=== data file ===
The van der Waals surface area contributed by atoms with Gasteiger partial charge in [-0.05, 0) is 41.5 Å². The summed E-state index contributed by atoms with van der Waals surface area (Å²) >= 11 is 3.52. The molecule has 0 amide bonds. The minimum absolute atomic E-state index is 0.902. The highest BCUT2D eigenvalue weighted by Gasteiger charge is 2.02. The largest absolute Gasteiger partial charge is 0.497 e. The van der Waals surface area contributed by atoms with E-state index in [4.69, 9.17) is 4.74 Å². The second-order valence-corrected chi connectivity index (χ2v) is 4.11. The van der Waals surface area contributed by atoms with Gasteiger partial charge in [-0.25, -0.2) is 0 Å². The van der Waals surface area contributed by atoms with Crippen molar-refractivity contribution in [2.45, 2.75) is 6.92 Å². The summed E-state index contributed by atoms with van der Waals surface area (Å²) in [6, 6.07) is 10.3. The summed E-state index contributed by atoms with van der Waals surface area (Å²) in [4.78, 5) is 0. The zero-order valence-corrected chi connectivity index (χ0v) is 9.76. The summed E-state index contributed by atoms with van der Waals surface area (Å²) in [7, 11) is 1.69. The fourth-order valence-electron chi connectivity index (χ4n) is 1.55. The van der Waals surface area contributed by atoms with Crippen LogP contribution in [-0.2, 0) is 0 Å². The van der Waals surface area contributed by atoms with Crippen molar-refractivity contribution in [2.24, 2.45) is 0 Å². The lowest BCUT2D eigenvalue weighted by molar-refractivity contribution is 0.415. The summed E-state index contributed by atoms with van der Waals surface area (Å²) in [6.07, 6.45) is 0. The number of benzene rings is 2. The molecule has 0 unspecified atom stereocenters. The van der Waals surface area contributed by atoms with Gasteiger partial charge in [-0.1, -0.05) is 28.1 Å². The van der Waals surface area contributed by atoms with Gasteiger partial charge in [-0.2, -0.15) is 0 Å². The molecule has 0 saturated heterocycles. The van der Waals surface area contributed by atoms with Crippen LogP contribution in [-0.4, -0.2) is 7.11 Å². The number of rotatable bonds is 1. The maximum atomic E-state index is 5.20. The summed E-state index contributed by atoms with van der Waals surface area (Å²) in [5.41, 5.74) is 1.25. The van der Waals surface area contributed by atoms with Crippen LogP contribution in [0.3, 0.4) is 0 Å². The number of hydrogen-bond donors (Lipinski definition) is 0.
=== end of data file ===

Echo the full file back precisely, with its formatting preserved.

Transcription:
The van der Waals surface area contributed by atoms with Gasteiger partial charge in [-0.05, 0) is 41.5 Å². The summed E-state index contributed by atoms with van der Waals surface area (Å²) >= 11 is 3.52. The molecule has 0 amide bonds. The minimum absolute atomic E-state index is 0.902. The highest BCUT2D eigenvalue weighted by Gasteiger charge is 2.02. The largest absolute Gasteiger partial charge is 0.497 e. The van der Waals surface area contributed by atoms with E-state index in [4.69, 9.17) is 4.74 Å². The second-order valence-corrected chi connectivity index (χ2v) is 4.11. The van der Waals surface area contributed by atoms with Gasteiger partial charge in [-0.25, -0.2) is 0 Å². The van der Waals surface area contributed by atoms with Crippen molar-refractivity contribution in [2.45, 2.75) is 6.92 Å². The summed E-state index contributed by atoms with van der Waals surface area (Å²) in [6, 6.07) is 10.3. The summed E-state index contributed by atoms with van der Waals surface area (Å²) in [4.78, 5) is 0. The zero-order valence-corrected chi connectivity index (χ0v) is 9.76. The summed E-state index contributed by atoms with van der Waals surface area (Å²) in [7, 11) is 1.69. The fourth-order valence-electron chi connectivity index (χ4n) is 1.55. The van der Waals surface area contributed by atoms with Crippen LogP contribution in [-0.2, 0) is 0 Å². The van der Waals surface area contributed by atoms with Crippen molar-refractivity contribution in [2.24, 2.45) is 0 Å². The lowest BCUT2D eigenvalue weighted by molar-refractivity contribution is 0.415. The summed E-state index contributed by atoms with van der Waals surface area (Å²) in [6.07, 6.45) is 0. The number of benzene rings is 2. The molecule has 0 unspecified atom stereocenters. The van der Waals surface area contributed by atoms with Gasteiger partial charge in [-0.1, -0.05) is 28.1 Å². The van der Waals surface area contributed by atoms with Gasteiger partial charge in [-0.2, -0.15) is 0 Å². The molecule has 0 saturated heterocycles. The van der Waals surface area contributed by atoms with Crippen LogP contribution in [-0.4, -0.2) is 7.11 Å². The number of rotatable bonds is 1. The maximum atomic E-state index is 5.20. The summed E-state index contributed by atoms with van der Waals surface area (Å²) in [5.41, 5.74) is 1.25. The van der Waals surface area contributed by atoms with Crippen LogP contribution in [0.3, 0.4) is 0 Å². The number of hydrogen-bond donors (Lipinski definition) is 0.